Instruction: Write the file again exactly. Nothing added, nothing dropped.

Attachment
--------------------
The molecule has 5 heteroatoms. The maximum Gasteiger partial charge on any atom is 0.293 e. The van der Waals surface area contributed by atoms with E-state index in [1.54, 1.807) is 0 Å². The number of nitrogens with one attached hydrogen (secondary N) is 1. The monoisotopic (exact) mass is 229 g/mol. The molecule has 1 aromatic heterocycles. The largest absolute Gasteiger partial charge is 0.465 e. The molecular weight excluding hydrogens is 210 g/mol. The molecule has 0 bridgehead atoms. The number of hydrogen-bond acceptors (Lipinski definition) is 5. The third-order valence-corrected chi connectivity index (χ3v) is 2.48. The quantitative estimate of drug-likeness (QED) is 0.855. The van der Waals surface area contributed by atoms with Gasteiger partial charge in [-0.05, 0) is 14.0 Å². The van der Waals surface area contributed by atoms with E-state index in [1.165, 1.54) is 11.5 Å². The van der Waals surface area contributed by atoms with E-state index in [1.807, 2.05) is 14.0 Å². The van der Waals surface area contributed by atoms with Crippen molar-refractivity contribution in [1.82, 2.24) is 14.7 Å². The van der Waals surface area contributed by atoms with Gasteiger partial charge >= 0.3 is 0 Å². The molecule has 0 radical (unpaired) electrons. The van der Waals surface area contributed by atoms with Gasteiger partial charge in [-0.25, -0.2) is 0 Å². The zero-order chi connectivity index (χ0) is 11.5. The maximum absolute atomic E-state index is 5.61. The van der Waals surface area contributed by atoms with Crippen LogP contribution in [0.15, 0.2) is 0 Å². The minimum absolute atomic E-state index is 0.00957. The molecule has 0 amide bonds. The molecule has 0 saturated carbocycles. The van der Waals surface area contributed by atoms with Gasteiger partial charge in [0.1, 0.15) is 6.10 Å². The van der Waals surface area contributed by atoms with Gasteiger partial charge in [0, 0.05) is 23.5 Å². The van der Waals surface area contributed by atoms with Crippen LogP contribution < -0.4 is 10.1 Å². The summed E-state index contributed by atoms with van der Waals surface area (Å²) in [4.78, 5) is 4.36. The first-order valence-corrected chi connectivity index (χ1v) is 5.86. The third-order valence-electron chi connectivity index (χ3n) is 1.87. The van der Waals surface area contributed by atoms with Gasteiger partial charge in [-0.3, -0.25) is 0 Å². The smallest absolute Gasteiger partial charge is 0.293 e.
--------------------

The molecule has 5 heteroatoms. The maximum Gasteiger partial charge on any atom is 0.293 e. The van der Waals surface area contributed by atoms with E-state index in [1.54, 1.807) is 0 Å². The number of nitrogens with one attached hydrogen (secondary N) is 1. The monoisotopic (exact) mass is 229 g/mol. The molecule has 1 aromatic heterocycles. The largest absolute Gasteiger partial charge is 0.465 e. The molecular weight excluding hydrogens is 210 g/mol. The molecule has 0 bridgehead atoms. The number of hydrogen-bond acceptors (Lipinski definition) is 5. The third-order valence-corrected chi connectivity index (χ3v) is 2.48. The quantitative estimate of drug-likeness (QED) is 0.855. The van der Waals surface area contributed by atoms with Gasteiger partial charge in [-0.05, 0) is 14.0 Å². The van der Waals surface area contributed by atoms with E-state index in [1.165, 1.54) is 11.5 Å². The van der Waals surface area contributed by atoms with E-state index in [1.807, 2.05) is 14.0 Å². The van der Waals surface area contributed by atoms with Crippen molar-refractivity contribution in [1.82, 2.24) is 14.7 Å². The van der Waals surface area contributed by atoms with Gasteiger partial charge >= 0.3 is 0 Å². The molecule has 0 radical (unpaired) electrons. The van der Waals surface area contributed by atoms with Gasteiger partial charge in [-0.25, -0.2) is 0 Å². The zero-order chi connectivity index (χ0) is 11.5. The maximum absolute atomic E-state index is 5.61. The van der Waals surface area contributed by atoms with Crippen LogP contribution in [0.15, 0.2) is 0 Å². The minimum absolute atomic E-state index is 0.00957. The molecule has 0 amide bonds. The molecule has 0 saturated carbocycles. The van der Waals surface area contributed by atoms with Gasteiger partial charge in [0.1, 0.15) is 6.10 Å². The van der Waals surface area contributed by atoms with Gasteiger partial charge in [0, 0.05) is 23.5 Å². The van der Waals surface area contributed by atoms with Crippen LogP contribution < -0.4 is 10.1 Å². The summed E-state index contributed by atoms with van der Waals surface area (Å²) in [4.78, 5) is 4.36. The first-order valence-corrected chi connectivity index (χ1v) is 5.86. The third-order valence-electron chi connectivity index (χ3n) is 1.87. The van der Waals surface area contributed by atoms with Gasteiger partial charge in [-0.3, -0.25) is 0 Å². The smallest absolute Gasteiger partial charge is 0.293 e.